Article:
US Trying To Force Governments To Pay Much Higher Prices For Needed Drugs Through Secretive TPP
from the the-opposite-of-free-trade dept
With ACTA now signed, and the US also pushing through a few more anti-free trade protectionist agreements with a few countries, the big focus is on the Trans Pacific Partnership (TPP) agreement, which Hollywood and the USTR are betting will allow them to sneak through everything they couldn’t get into ACTA. That’s why the negotiators for the TPP are trying to keep it even more secretive than ACTA. Of course, as with ACTA, you can expect some leaks.
And… one of the recent leaks was the section concerning pharmaceutical pricing, which pretty clearly demonstrates why this is an anti-free trade bill, rather than a free trade bill. That’s because it not only looks to prop up monopolies (such as patents), but it even argues for blatant price fixing to avoid market pricing when governments are buying. That is, this section — which is being pushed by the USTR — basically takes the big pharmaceutical’s position that foreign governments should not be allowed to bargain for discounts on drugs to keep their own citizens healthy. It mandates, instead, that governments have to buy at a much higher fixed prices, and actually is even more pro-big pharma than the previous administration, which sought to make it easier for developing nations to access necessary drugs.
Sean Flynn from American University has a detailed and useful critique showing how this plan, pitched by the Obama administration, only serves to help big pharmaceutical companies, while putting lives at risk in an extremely anti-free market way:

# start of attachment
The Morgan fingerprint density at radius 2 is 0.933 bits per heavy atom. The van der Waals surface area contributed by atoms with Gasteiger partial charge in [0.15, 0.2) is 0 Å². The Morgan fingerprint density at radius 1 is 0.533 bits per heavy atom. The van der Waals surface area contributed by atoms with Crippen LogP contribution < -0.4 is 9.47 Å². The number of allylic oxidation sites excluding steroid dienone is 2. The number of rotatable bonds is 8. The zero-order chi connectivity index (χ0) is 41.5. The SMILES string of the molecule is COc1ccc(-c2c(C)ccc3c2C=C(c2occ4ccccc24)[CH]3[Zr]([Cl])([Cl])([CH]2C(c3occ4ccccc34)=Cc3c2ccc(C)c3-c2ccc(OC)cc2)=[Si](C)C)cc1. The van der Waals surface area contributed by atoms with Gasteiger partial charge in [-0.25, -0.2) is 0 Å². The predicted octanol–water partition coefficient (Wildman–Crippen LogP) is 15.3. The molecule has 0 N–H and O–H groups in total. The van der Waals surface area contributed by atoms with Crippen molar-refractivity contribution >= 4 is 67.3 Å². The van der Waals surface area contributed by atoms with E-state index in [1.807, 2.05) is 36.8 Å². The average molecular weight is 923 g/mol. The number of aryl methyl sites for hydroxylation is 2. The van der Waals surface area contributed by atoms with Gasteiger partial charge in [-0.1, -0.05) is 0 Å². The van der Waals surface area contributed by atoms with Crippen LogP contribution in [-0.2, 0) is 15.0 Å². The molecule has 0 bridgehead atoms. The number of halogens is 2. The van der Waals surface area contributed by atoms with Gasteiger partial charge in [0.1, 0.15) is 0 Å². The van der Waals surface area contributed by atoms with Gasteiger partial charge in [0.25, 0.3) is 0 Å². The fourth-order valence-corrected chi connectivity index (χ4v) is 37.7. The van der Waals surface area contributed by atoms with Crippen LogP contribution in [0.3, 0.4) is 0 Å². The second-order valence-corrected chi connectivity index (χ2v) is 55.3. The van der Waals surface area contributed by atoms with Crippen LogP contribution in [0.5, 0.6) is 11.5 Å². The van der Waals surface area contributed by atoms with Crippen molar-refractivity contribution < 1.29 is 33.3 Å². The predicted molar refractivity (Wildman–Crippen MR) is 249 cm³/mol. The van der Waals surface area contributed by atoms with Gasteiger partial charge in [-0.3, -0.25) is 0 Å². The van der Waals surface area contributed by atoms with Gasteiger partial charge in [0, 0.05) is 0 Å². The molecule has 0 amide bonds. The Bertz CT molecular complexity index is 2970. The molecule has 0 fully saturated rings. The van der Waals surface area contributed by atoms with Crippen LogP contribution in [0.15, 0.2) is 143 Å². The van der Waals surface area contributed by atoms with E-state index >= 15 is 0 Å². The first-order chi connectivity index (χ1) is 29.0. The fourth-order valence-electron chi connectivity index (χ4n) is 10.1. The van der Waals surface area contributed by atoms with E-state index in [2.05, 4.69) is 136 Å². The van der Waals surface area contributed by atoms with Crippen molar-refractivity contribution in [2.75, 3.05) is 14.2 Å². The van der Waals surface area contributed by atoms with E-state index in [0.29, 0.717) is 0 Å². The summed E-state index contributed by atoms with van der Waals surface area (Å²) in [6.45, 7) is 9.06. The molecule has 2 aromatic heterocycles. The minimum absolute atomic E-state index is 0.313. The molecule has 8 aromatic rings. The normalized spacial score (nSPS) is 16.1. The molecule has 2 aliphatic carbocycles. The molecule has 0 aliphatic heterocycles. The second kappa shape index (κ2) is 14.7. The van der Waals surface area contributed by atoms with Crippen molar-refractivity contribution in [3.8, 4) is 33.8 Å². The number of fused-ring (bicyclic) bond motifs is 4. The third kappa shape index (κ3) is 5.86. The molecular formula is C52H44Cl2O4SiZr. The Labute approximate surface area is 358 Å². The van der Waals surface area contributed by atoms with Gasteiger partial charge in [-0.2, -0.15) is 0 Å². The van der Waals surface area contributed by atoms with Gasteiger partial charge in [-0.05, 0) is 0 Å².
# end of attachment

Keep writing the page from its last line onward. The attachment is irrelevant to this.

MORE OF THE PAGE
Although the provisions are styled as ?transparency? provisions, in fact they regulate the substance of drug pricing programs. The heart of the proposal would require that countries establish new administrative and judicial appeal systems to contest whether public drug reimbursement rates ?appropriately recognize the value? of pharmaceutical patents. Similar provisions have led to higher drug prices and more challenges by pharmaceutical companies in the one country to implement similar provisions ? Australia.
At the core of this proposal is a false distinction between government reimbursement prices and ?market? prices. Government reimbursement prices ARE market prices. Suppliers can refuse to supply to governments, just as they can with any private purchaser demanding a better deal. The fact that governments obtain better prices than atomized consumers does not make their roles as purchasers anti-market. Drug price restraint is a natural, inevitable and beneficial result of public health expenditure or any other form of pooled purchasing. Large purchasers in free markets obtain better prices; governments obtain better prices when they pool consumers and negotiate as a volume purchaser.
Furthermore, Flynn points out that this kind of backroom secret agreement, which is clearly a huge gift to the big pharmaceutical firms, should be much more open and transparent. He points out that pharmaceutical price fixing “is an inappropriate subject for closed door trade negotiations” since it’s not so much a trade issue, as it is a public health policy. Furthermore, he notes that it would be contrary to current best practices within the US itself:
Ironically and ominously, US drug pricing programs do not comply with the standards that the US is proposing. In particular, the operation of preferred drug lists by the Federal Medicaid program would violate the terms of the agreement, including because they do not provide appeals for pharmaceutical companies on whether the prices achieved adequately value patents. Previous FTAs with Australia and Korea carefully exempted all U.S. programs from their coverage, including through a footnote defining the federal Medicaid program as a ?regional,? rather than ?central,? level government program. That footnote has been removed from the draft TPP proposal. This may indicate that the US has not decided whether to propose exempting Medicaid from the TPP requirements or to give in to demands of other countries for full reciprocity in the agreement.
No matter how you look at it, this is clearly the US government looking out for the best interests of the big pharmaceutical companies over pretty much all else. Well, perhaps not their own political careers.